Day 29: Reflection on Travel and Motivation, Comfort and Deprivation, Freedom and Frustration

The harshness and discomfort of the road should be softened by short periods of comfort. A single night of sleeping indoors on a pillowed bed, taking a shower with soap, eating a dinner of meat and vegetables rather than the usual rice and beans, drinking good filtered water, and fueling up with a large breakfast in the morning can do much to offset the anemic and ascetic weariness that comes from depriving oneself of those pleasures for weeks on end. All you need is one night to relax and not have to worry about getting what you need. Without this sporadic comfort, you begin to lose sight of your purposes for traveling, one of which was to recover your joy and wonder at life. You get tunnel vision. Before going out on the road, you had worked a menial job, lived a humdrum existence, read books of adventure in your spare time, and hungered for the excitement of travel, the inspiration you’d surely feel, the soulful people you’d meet along the way. Now you just want it to be over, get to the end, be where there is no more road. You hunger to sleep in a warm bed. The road becomes something to complete, the journey something to be finished and done with. The path in front of you something to put behind you.

Besides your thirst for indoor comforts, you want to get to the end partly because you think the end will mean no more feeling like an eternal beginner. To live on the road is to exist as an eternal beginner. The vagabond has no profession to master, no trade to become expert in, or at least pretend to be proficient at. In each new town he wakes up knowing he must start over again, learn anew how to be alive, find some way to make it to the next town. He cannot fall back on old ways. There is no falling back; there is only going forward.

But when the man on the road starts to get tunnel vision, this idea that “there is only going forward” becomes distorted. He goes forward not to grow and be shocked awake by the new but simply to get to the end where he can sleep in peace, where he does not have to work hard for every mile, where comfort is a given, though taken rather than received with gratitude, and does not need to come as some kind of reward. He has lost perspective; he has forgotten that one fully appreciates what one has only after being deprived of it. Compassion comes not through happiness but through sorrow. Connection with other human beings is deepest not through daily and habitual interaction but when it occurs unexpectedly after you have experienced the depths of loneliness and isolation. You take most pleasure in the sweet and simple things of life not when you feel no pain but when pain itself has made your heart soft enough to appreciate those moments when it is full.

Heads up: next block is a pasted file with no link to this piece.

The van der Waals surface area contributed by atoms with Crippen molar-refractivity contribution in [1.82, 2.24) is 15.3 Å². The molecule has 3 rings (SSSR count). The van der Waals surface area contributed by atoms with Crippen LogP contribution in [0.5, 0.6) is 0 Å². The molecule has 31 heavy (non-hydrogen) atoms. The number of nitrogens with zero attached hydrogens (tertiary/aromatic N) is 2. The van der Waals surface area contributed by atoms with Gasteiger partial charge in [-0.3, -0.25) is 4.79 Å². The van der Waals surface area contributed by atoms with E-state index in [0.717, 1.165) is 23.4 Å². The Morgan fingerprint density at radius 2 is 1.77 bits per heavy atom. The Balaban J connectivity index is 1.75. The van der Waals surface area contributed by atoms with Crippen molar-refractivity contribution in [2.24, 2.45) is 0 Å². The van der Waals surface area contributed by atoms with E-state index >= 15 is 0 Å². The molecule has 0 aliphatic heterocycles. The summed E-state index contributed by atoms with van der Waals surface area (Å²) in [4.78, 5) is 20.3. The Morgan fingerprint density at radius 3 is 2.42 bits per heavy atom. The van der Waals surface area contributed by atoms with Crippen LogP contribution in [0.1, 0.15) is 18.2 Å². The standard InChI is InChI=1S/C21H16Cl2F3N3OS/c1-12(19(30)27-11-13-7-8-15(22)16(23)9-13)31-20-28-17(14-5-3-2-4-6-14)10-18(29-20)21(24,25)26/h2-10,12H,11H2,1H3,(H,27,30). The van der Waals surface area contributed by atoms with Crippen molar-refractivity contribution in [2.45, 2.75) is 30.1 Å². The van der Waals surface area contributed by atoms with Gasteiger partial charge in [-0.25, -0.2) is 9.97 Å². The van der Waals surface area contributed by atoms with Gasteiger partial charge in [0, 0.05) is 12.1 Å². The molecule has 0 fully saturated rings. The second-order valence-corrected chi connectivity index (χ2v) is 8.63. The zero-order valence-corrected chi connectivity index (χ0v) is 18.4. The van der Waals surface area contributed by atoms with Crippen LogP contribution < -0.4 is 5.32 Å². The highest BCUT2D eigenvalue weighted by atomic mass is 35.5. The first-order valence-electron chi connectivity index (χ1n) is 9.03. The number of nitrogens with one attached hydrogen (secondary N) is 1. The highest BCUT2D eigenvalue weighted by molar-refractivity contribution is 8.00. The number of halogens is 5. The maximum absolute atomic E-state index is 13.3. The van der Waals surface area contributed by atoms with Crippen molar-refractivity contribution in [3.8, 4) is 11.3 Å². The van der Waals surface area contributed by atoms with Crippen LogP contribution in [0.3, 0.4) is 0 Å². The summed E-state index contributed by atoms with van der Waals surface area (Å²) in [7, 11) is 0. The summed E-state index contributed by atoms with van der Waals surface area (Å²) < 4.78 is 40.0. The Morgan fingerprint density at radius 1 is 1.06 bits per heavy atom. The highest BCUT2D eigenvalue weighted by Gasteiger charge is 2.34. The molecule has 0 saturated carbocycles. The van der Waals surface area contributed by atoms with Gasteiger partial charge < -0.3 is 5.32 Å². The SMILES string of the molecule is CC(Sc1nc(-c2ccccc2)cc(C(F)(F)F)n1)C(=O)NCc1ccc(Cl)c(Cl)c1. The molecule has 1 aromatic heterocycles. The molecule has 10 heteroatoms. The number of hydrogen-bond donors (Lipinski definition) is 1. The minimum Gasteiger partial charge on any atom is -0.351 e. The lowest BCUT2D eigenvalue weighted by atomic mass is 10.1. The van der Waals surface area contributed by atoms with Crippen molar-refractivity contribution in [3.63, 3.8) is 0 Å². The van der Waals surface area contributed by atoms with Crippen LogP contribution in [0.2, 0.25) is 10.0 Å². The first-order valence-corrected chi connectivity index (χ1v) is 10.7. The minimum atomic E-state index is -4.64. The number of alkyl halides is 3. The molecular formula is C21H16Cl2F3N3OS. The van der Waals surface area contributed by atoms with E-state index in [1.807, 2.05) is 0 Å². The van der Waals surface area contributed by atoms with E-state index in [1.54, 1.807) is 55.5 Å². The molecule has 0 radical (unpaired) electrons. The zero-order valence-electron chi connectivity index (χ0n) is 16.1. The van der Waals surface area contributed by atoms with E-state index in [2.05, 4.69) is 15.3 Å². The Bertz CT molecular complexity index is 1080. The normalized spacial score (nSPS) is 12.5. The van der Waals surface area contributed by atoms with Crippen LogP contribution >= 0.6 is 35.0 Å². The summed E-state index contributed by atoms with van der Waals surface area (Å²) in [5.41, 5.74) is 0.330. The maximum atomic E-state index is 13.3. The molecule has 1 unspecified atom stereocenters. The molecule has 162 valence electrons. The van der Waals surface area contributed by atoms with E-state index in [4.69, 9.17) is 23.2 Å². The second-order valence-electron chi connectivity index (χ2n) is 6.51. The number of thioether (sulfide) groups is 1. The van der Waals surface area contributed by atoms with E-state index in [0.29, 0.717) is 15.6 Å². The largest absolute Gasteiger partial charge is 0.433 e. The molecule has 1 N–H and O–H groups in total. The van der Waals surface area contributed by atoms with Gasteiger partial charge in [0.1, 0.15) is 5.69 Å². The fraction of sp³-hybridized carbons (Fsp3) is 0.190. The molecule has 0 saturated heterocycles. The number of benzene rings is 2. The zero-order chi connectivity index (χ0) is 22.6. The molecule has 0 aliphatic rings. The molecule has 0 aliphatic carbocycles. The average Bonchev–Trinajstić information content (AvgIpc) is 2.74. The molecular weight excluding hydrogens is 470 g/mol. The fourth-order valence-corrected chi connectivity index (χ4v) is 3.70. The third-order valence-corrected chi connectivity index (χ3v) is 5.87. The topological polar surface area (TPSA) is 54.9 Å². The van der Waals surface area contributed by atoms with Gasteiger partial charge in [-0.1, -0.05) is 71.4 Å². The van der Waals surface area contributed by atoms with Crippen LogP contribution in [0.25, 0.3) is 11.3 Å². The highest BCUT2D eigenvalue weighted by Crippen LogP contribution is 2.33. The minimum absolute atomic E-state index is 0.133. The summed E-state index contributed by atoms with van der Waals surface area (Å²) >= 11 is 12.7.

The man goes out on the road because he imagines that travel will fill his heart. Then, once on the road, he feels his heart empty, and instead of experiencing this emptiness, he rejects it as not part of his plan and imagines a life off the road where his heart will be full. He feels on the road, more intensely than he ever felt off it, his isolation. People see him riding alone on the side of the highway and perhaps are reminded of their own isolation, which they had tried to repress. They honk or curse or make rude hand gestures. By his mere presence, he has dared to call into question the solidity of their illusions, the unsturdy foundations of their fragile lives, of the fragility of all human life. But the honker is the exception. Most people are easily able to see themselves in the voyager, the pilgrim forced by a heart made restless by the intensity of his longing, to live with no home, close to the edge of being and non-being. Instead of rejecting that what they see in this restless heart is their own restlessness, these people welcome the wanderer as they would their own son. Having experienced his isolation deeply, the traveler is all the more appreciative of this welcome.

Even so, the feeling of rejection that comes when a car honks, as you pedal at a snail’s pace for miles up a steep grade, is enough to cancel out ten occasions of welcome and support. Aliveness quickly becomes deadness, aloneness turns to loneliness, and what had seemed purposeful almost instantly seems purposeless. You wonder what in hell you are doing, where you are going, why you put up with the frustrations that are part and parcel of life lived out of doors. And yet the frustrations are bearable. You chose to experience them when you left the comfortable house, where your frustration stemmed from feeling confined and constricted. Everywhere you go you face frustration. Now, outside the house where there was too much peace, you are frustrated that you can’t find any peace at all, that you can’t seem to be happy even though you are free.